Given Hawaii's volcanic setting, the Big Island can have a decidedly lunar-looking landscape. For that reason, Apollo astronauts trained there in preparation for their missions.
The Pacific International Space Center for Exploration Systems got curious about new ways to document the island's role in astronaut training. Executive Director Rob Kelso visited NASA's Johnson Space Center in Houston and unearthed a collection of 'lost' photos of astronauts prepping for trips to the moon in the late-1960s and early 1970s.
In the photo above from 1971, Apollo 17 mission astronauts take a practice drive in the lunar roving vehicle NASA called the "moon buggy."
Apollo Commander Dave Scott was participating in training sessions in this December 1970 photo.
Also in December 1970, astronauts embark on geological training courses across the "moon"-y Hawaiian soil.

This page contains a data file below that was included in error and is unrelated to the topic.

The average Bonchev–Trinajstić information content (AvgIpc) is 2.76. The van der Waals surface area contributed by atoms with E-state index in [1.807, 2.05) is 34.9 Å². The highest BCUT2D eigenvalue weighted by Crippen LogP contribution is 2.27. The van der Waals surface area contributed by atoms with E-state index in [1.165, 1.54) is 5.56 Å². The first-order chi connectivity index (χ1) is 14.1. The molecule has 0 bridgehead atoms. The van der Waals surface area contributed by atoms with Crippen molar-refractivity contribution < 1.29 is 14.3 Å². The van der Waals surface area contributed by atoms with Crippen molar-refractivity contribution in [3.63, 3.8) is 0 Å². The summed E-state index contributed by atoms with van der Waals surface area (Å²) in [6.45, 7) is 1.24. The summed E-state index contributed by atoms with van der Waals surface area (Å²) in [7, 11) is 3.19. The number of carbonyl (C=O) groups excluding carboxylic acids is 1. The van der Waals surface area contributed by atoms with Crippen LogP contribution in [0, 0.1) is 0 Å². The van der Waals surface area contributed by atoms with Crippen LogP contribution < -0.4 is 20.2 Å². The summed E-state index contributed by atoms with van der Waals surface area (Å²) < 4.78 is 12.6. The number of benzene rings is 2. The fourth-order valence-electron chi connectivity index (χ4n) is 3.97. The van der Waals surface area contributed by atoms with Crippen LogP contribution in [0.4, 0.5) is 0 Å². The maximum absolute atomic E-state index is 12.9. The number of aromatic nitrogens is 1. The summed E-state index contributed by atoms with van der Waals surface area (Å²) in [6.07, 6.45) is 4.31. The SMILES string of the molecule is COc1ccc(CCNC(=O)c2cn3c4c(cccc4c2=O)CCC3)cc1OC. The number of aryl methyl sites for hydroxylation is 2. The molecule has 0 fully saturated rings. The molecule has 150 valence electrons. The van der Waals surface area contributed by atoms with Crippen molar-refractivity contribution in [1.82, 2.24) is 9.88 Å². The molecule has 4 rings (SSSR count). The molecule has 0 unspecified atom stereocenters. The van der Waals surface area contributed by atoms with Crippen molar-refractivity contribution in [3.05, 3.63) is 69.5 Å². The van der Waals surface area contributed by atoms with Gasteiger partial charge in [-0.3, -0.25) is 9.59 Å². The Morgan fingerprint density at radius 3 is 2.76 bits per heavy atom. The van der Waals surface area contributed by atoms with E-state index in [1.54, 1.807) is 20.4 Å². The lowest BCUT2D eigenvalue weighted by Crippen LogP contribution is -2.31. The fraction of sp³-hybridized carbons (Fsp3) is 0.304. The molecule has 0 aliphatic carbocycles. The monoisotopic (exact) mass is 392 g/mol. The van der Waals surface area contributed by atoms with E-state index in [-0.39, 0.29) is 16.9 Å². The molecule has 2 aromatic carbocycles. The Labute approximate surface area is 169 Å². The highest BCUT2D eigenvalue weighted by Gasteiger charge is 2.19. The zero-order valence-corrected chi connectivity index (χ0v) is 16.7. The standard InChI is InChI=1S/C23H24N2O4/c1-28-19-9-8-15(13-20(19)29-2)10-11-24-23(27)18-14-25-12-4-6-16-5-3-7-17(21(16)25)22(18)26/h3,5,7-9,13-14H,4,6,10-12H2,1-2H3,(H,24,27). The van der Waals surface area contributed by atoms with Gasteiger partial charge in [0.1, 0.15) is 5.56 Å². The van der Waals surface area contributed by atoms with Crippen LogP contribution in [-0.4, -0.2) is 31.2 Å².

Here, Apollo 17 crew members Joe Engle and Eugene Cernan grab a scoop to rehearse collecting soil samples in April 1970.
His face is obscured by the hat in this photo, but readers will undoubtedly know the name. This is ill-fated Apollo 13's Commander James A. Lovell, Jr. (of Tom Hanks, "Houston, we have a problem," fame), in December 1969, kneeling in the dirt to study the soil.
Just a few months after this picture was taken, on April 11, 1970, Lovell and his crew would embark upon NASA's unlucky mission number 13. Catastrophic equipment problems scrubbed the moon landing and nearly cost the crew members their lives. But ingenuity, sheer nerve, and incredible flight skills got them all home safely.
Apollo 15 Commander Dave Scott and Lunar Module Pilot Jim Irwin work on soil collection in December 1970.
In this February 1967 photograph, a geology training course is in progress.
Apollo 14 astronauts Alan Shepard, Edgar Mitchell, and Stuart Roosa haul the modularized equipment transporter (MET) known to crew as the "rickshaw."
The Apollo 15 crew out for a trek during a geological training exercise in December 1970, in Apollo Valley on the Big Island.